For a student active within one of English PEN’s Student PEN Centres, participating in the 79th PEN International Congress gave me a unique insight into the organisation of PEN as a whole, as well as the work of the different centres scattered around the world. The week’s schedule was packed with meetings in the main assembly, committee sessions and centre training workshops. The programme also included the Reykjavik Literary Festival in collaboration with PEN International’s Free the Word—with events like readings by internationally renowned authors and panel discussions on subjects ranging from the relevance of linguistic rights to freedom of speech online.
Being part of a Student PEN Centre is one of the few opportunities for a young person at university to become involved with PEN’s work on freedom of expression issues. Taking part in the work of the University of York’s English PEN Centre, or York PEN as we call the group, has been one of the highlights of my time at university. It was therefore with great pleasure that I was able to go to Iceland and attend the congress—it has been an immensely rewarding time and I am very much looking forward to sharing as much as possible of the experience with my fellow students.
The congress allowed me to meet the people behind the amazing work being done by centres around the world, such as PEN Sierra Leone’s school club programme addressing low literacy rates and PEN Haiti’s Young Author Residence Programme promoting the creative work of young writers. It also allowed me to witness and personally participate in the debate on the freedom of expression issues shaping our time. The congress discussed and adopted resolutions on different issues, such as one submitted by the American and English PEN Centres on surveillance, as well as one on the new laws challenging freedom of expression in Russia. On the second day of the congress, the entire assembly unanimously voted to pass the resolution on the Russian Federation and walked together across Reykjavik to present it to the Russian Ambassador. It has been a truly inspiring week that has filled my head with ideas to bring back to the work we do on our campus, as well as a strong wish to continue working with PEN long into the future.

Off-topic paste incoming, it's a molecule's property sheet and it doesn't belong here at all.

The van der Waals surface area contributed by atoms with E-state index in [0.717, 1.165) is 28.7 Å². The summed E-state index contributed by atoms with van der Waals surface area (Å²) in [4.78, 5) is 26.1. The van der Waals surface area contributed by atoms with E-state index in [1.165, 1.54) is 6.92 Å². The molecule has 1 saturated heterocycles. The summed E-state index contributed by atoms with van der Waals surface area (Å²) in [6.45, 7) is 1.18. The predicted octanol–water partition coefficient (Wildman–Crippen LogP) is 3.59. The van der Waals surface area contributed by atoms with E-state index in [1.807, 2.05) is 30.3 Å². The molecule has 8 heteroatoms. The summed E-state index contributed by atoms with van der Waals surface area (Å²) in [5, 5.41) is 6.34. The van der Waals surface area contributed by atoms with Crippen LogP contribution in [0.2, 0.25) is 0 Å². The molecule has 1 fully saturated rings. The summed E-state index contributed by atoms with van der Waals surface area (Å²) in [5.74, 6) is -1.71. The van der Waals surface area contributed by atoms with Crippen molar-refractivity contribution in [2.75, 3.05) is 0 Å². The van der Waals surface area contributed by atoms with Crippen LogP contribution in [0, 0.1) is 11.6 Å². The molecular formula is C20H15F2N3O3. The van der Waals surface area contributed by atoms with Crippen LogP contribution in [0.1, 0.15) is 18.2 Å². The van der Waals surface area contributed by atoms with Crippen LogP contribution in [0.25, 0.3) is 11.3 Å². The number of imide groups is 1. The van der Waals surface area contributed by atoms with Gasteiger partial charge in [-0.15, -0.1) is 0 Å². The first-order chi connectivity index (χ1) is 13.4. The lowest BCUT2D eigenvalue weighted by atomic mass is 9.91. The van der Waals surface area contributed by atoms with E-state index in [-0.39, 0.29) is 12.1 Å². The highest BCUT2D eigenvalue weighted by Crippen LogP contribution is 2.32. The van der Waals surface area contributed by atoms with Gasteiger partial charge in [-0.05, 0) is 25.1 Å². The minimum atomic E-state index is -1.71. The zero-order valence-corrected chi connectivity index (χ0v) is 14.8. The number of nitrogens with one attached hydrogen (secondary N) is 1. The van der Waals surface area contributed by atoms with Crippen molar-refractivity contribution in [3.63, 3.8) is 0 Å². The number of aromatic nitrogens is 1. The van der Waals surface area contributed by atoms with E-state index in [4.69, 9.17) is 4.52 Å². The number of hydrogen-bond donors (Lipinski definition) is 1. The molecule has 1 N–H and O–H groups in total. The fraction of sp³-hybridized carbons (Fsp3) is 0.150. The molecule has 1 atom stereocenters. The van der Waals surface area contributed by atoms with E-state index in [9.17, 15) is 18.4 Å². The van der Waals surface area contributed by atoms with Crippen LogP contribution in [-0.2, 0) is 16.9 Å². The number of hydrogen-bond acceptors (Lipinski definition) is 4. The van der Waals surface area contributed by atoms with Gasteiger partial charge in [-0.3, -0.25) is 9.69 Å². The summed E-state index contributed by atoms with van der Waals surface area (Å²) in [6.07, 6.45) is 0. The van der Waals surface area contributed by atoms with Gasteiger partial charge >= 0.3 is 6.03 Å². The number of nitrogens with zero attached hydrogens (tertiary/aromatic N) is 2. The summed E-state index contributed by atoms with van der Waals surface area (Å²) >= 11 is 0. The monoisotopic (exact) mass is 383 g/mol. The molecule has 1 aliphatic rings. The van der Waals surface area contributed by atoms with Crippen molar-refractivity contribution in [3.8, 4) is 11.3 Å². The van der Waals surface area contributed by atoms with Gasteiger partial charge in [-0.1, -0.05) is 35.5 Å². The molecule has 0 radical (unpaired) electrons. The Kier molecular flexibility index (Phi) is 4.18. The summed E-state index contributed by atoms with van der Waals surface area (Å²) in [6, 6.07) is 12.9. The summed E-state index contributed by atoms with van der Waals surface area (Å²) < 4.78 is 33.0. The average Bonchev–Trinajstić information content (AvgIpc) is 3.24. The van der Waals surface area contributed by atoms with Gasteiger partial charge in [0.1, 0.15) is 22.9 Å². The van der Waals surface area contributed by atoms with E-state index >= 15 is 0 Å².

As a student I was also happy to note that this year’s congress marked a clear movement towards the further inclusion and promotion of young voices. It presented the inaugural ceremony of the PEN International/New Voices Award, which has been set up to encourage young and unpublished writers from diverse linguistic regions and communities. This year the prize was awarded to MasandeNtshanga for his work ‘Space’, nominated by South African PEN.
As the only – and as I understand it also the first – student to attend the congress, I was happy and honoured to be asked to introduce the Student Centre Programme to members of other centres together with Jo Glanville in a workshop. I cannot emphasise too strongly my enthusiasm for the Student PEN programme, and hope for the future that more students will have the opportunity to participate in the work of PEN Centres in their respective countries.
Returning home with only a couple of weeks left before the start of another academic year, I would like to thank the staff at PEN International for being so welcoming, and everyone at the congress for the interest shown in York PEN. I hope that in future years there will be support to invite more students to share the great experience that is the PEN Congress.
Alice E. Olsson studies English and Related Literature at the University of York and is the Chair of the University of York’s PEN Centre for the academic year of 13/14. She became active within the organisation during her first year at university.